Inuit Throat Singer Pairs World Music with Classic Silent Film Sept. 30
Sep 15, 2015 05:34AM
By Erica Shames
Inuit throat singer and 2014 Polaris Music Prize winner Tanya Tagaq will present a world music performance paired with the 1922 silent film classic Nanook of the North on Wednesday, Sept. 30, at 7:30 p.m. at The Campus Theatre, 413 Market St. in downtown Lewisburg as part of the Weis Center's annual series. Doors open at 6:30 p.m.
There will be a free lecture and demonstration on September 30 at noon in the Weis Center Lobby which will be moderated by Professor Ned Searles.
Nanook of the North is considered the world's first major work of nonfiction filmmaking, yet it is rife with contradictions. The film portrays the lives of an Inuk family in Arctic Canada. Its director, Robert Flaherty, lived and worked with Inuit for years, but still included staged scenes of buffoonery and feigned Inuit ignorance of modern accoutrements.
Tagaq's intense, evocative vocalizations, based on Inuit throat singing traditions, help reclaim the controversial film. With percussionist Jean Martin and violinist Jesse Zubot, she will perform a live accompaniment to the film's silent images of life in an early 20th-century Inuit community in Northern Quebec.
Tagaq can capture the most ethereal moments of desire or find the deepest, huskiest, beating pulse with her voice and breath. She creates soundscapes from inhalation and exhalation, summoning powerful emotion from the smallest movement of lips, throat, and lungs.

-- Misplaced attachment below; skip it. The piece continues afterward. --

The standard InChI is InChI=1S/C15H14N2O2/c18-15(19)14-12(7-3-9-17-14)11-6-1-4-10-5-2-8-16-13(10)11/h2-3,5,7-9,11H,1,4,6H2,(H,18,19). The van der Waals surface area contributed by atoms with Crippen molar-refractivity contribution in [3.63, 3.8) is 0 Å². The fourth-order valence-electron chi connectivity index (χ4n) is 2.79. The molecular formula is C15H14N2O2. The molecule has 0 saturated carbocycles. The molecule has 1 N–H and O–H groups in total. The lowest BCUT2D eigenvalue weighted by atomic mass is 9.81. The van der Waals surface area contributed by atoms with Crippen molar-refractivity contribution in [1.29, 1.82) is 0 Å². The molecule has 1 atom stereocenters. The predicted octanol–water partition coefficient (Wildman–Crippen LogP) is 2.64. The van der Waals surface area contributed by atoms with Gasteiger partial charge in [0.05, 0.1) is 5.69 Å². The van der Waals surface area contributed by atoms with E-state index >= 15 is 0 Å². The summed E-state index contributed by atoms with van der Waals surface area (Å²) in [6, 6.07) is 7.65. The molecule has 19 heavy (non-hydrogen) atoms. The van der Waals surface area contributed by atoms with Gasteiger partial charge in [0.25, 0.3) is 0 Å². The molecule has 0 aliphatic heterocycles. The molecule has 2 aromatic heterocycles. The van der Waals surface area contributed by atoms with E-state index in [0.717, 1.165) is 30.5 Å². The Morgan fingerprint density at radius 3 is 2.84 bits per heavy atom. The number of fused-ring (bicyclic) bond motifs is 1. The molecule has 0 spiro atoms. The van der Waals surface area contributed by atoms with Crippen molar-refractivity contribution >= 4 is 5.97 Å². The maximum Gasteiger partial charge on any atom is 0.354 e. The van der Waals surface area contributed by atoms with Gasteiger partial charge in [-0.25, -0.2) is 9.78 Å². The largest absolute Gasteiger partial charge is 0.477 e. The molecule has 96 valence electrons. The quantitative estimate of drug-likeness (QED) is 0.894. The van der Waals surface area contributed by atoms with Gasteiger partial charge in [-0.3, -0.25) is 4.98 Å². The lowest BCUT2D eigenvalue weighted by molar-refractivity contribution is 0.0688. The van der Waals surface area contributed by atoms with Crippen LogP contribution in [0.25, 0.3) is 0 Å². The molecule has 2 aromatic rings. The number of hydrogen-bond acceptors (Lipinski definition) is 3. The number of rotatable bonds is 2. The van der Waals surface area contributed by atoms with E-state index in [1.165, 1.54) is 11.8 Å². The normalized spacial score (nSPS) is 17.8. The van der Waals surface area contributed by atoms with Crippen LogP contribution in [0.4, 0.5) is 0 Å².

Muskrat Magazine wrote of the performance: "Tanya Tagaq took the stage and crouched below the screen to sing ... the sounds of the sled dogs and the winds. Tanya is an incredible Inuk throat singer from Cambridge Bay ... When Tanya, her band, and Nanook of the North came together ... it was breathtaking."
Working with composer Derek Charke, Tagaq employs exquisite improvisations with traditional roots, a style she has perfected over a decade of performances on major stages worldwide, as well as with collaborations with artists from Björk to Mike Patton.
Tanya Tagaq in concert with Nanook of the North was commissioned by the Toronto International Film Festival, where it premiered to critical acclaim in 2012 as part of TIFF First Nations. Tagaq was awarded the Galaxie Rising Star Award at the 2013 Mundial Montreal for her showcase performance of the program.
Drawing on her childhood on Nunavut's Victoria Island, and on her mother's memories of forced relocation from film's Northern Quebec location, Tagaq's sense of the sound of the Arctic spaces shown in the film transforms the images, adding great feeling and depth to a complex mix of beautiful representations and racially charged clichés.
General admission tickets for the performance are $10 for adults, $8 for seniors 62+ and subscribers, $5 for youth 18 and under, $5 for Bucknell employees and retirees (limit 2), free for Bucknell students (limit 2) and $5 for non-Bucknell college students (limit 2).
Tickets can be purchased at http://www.bucknell.edu/BoxOffice or by calling the Campus Box Office at 570-577-1000. Tickets are also available in person from several locations including the Weis Center lobby (weekdays 10 a.m. to 4 p.m.) and the CAP Center Box Office, located on the ground floor of the Elaine Langone Center (weekdays 10 a.m. to 2 p.m.).
For more information about this performance, contact Lisa Leighton, marketing and outreach director, at 570-577-3727 or firstname.lastname@example.org
The next event in the Weis Center's 2015-16 Series is a Family Discovery performance by Lakota Sioux Dance Theatre on Friday, Oct. 2, at 7:30 p.m. at the Weis Center. Tickets for the performance are $20 for adults, $16 for seniors 62+ and subscribers, $10 for youth 18 and under, $10 for Bucknell employees and retirees (limit 2), $10 for Bucknell students (limit 2) and $10 for non-Bucknell college students (limit 2).